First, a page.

How I Got My 180 LSAT Score: Kevin’s June LSAT Story

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Today’s guest post on the LSAT blog is from Kevin, a student in Blueprint LSAT Prep’s online course who earned a 180 LSAT score on the June LSAT. This is how he did it.

My junior year at UC Irvine, I was forced to confront the LSAT, which I dreaded. I had always felt that I could do well in school if I put in the effort, but that the LSAT tested some sort of natural intelligence that couldn’t really be improved, regardless of effort. That’s why I was devastated when my first practice test score came out to be 152. I knew I had my work cut out for me.

Rising to the challenge, I gave up partying with my fraternity — turning down illustrious parties like Booze Cruise and Blackout — to focus on studying. Every day, I would sit myself in the library for 4-5 hours to watch Blueprint’s video lessons and do the corresponding homework. After slaving away for an entire quarter, I finally got to Practice Test 2.

I held my breath as the ticker slid to the right when I graded the test. It started off quickly, whisking through the 120s and 130s to the 140s. Then I watched in dismay as the ticker lost momentum in the 140s and settled on my score: 152. To call it disappointing would be an understatement. Doubts about being able to improve my score swirled over my head.

The next day, I went straight to my car after class (I was going to take the day off from the LSAT). That’s when I got a call from Blueprint’s Marlena, who was checking in to see how my studying was going. I told her that juggling schoolwork and the LSAT was rough, and that I hadn’t gone up a single point after two months of (what I thought was) rigorous studying. She told me that she herself only went up a single point from her first to second practice test, and encouraged me to read Colin Elzie’s post on Practice Test 2. So I got out of my car, went to the library, read Colin’s post on Most Strongly Supported, and decided to immerse myself in the LSAT for the remaining 10 weeks before my test.

I printed out all the Logic Games, Logical Reasoning questions, and Reading Comp passages that Blueprint offered online, and made sure to always have a few of each on hand. I figured that doing LR questions and RC passages when I was tired was not a good idea, so I saved them for my peak mental hours. I could do LGs in the early morning and late at night, when I wasn’t as mentally sharp. I could also do LG questions even with background noise, so I would do them in lecture whenever I thought the professor was going on a tangent. Every morning, I would do a couple of Logic Games before I went to school. If I got to a class early, or found myself with a few minutes to spare, I would pull out a Logic Game or Logical Reasoning question and try to complete it. My rule was, if I had seven minutes or more, I’d tackle a Logic Game; otherwise, I’d do Logical Reasoning questions (I hated being interrupted mid-Logic Game). I literally was trying to squeeze in as much LSAT practice as I could in a day.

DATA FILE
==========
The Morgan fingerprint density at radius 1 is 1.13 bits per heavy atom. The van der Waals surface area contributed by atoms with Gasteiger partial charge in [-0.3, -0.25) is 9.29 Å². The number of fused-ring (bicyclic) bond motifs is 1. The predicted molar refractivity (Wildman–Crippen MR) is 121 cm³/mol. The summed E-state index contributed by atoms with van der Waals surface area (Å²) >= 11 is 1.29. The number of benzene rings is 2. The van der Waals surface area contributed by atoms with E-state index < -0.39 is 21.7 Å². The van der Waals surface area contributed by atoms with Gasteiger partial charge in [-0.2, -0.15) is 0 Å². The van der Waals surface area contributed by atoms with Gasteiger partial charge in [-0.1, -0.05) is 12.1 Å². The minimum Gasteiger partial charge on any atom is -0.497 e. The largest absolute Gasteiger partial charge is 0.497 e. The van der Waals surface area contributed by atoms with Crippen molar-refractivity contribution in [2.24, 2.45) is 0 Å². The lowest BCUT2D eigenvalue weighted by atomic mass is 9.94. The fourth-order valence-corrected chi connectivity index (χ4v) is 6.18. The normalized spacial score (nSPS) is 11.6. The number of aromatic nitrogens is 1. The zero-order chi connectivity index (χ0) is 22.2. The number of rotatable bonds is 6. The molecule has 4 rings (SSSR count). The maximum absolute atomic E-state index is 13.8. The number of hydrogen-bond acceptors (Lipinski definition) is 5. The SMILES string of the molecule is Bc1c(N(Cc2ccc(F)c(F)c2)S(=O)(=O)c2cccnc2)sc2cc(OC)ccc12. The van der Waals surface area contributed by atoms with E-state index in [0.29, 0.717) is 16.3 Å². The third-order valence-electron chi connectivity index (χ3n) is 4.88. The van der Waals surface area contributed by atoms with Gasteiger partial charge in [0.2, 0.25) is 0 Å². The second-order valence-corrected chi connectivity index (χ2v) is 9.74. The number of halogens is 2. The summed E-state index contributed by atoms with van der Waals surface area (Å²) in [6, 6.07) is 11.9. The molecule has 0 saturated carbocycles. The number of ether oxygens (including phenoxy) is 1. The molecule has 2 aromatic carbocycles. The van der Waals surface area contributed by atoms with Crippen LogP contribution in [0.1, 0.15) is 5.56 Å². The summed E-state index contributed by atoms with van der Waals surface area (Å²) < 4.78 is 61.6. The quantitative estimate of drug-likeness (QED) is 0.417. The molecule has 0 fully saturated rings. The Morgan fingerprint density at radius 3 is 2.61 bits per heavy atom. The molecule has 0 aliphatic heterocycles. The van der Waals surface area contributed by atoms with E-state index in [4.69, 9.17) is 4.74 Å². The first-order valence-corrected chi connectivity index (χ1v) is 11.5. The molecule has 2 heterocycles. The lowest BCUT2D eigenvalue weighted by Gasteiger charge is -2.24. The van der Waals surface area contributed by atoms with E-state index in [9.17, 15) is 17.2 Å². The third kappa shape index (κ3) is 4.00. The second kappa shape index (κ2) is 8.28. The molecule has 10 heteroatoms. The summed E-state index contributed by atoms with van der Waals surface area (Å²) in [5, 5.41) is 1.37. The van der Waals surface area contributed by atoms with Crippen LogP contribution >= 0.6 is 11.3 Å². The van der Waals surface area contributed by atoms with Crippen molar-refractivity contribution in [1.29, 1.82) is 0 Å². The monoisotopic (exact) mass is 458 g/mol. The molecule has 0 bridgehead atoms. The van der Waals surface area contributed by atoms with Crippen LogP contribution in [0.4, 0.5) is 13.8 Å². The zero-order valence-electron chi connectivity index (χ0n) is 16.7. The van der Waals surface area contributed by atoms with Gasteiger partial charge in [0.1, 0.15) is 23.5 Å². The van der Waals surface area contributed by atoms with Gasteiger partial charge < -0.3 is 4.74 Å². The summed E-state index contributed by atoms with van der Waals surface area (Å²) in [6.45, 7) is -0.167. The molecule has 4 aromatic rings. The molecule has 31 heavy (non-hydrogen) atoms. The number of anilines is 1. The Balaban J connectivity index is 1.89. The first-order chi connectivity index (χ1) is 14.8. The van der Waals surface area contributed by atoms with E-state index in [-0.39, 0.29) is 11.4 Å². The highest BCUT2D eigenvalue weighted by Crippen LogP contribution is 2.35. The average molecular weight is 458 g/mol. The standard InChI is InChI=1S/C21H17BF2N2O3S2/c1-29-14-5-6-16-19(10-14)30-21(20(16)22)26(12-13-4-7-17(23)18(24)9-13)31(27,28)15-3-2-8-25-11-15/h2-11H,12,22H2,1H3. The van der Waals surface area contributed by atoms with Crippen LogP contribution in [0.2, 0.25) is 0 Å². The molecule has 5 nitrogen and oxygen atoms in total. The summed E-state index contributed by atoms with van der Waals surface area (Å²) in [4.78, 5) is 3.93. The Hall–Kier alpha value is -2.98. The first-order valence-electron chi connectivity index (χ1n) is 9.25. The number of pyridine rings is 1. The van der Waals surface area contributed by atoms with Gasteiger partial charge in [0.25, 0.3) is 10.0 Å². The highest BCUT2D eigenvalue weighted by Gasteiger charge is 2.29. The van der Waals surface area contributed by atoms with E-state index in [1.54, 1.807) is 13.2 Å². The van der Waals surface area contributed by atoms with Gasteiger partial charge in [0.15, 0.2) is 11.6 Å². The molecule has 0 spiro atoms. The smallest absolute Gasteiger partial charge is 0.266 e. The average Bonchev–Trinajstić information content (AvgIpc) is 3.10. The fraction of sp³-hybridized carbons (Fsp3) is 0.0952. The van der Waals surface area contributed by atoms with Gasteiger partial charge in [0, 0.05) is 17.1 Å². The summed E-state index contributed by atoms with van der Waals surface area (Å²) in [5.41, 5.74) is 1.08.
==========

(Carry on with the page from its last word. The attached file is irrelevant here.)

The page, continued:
After class, I would grab coffee and head to the library, where I would watch Blueprint videos, do the homework, and review questions. Most of my time was spent reviewing questions. I forced myself to painstakingly go through every question that I wasn’t 180% sure about, even if I had gotten it right. I would try to understand why every incorrect answer choice was wrong, in addition to why every correct answer choice was right. I did this until my hunger got too distracting, at which point I would quickly grab dinner and head back to the library to study until it closed at midnight. After going for a run to clear my head, I would end the day with schoolwork and a few more Logic Games. Then I would do it all again the next day.

Eventually I settled into a rhythm and found that I actually began to enjoy the LSAT. I even wrote a Game of Thrones Logic Game for fun. The highlight of my LSAT experience came when I got to the CD game explanation, and Matt Riley said that it was the game featured in Legally Blonde. I watched the relevant clip on YouTube and nerded out.

By test day, I was flying. My last practice test score was 178. The morning of the LSAT, I heard some ridiculous conversations outside the test center. One test-taker was actually explaining to another that there was an experimental section! During the test itself, I took solace in the knowledge of my efforts to prepare for the test, and tried my best. My preparation style did pay off in a direct way: for a couple of questions, I didn’t choose the answer because I knew what the right answer was; I made my selection because I recognized common flaws in the other four answer choices.

At work a few weeks later, I received the email from LSAC with my June LSAT score. I saw the 180 when I skimmed for a three-digit number, but figured they were telling me that the LSAT was out of 180 — there was no way I scored perfect. When I didn’t see another three-digit number, the most epic realization ever dawned on me. I kept checking to make sure it didn’t say 160 in a weird font. It’s like a dream come true, and I now have been accepted to some of the country’s best law schools. I hope anyone that reads this post walks away with the knowledge that the LSAT is a learnable test that can be fun, and that hard work does pay off. For my part, I will keep the self-confidence and discipline that the LSAT experience strengthened, and apply that to law school and beyond.

Thanks for reading!

21 Responses

  1. Karina says:

    I thought I was the only one whose score didn’t budge by practice test 2… reading this gives me the extra motivational boost I’ve been needing. Really inspirational. Congratulations, Kevin!

  2. Peg Cheng says:

    Congratulations, Kevin! You did the hard work and you ROCKED IT! I love hearing LSAT success stories like this. I’m sending your post to all my students and clients.

    You gave the excellent piece of advice that I’ve been hearing and giving to LSAT test-takers for years: “I forced myself to painstakingly go through every question that I wasn’t 180% sure about, even if I had gotten it right. I would try to understand why every incorrect answer choice was wrong, in addition to why every correct answer choice was right.”

    Congrats again!

    ps. Zot! Zot! Zot! I’m an Anteater too (UCI ’93).

  3. Jun Kim says: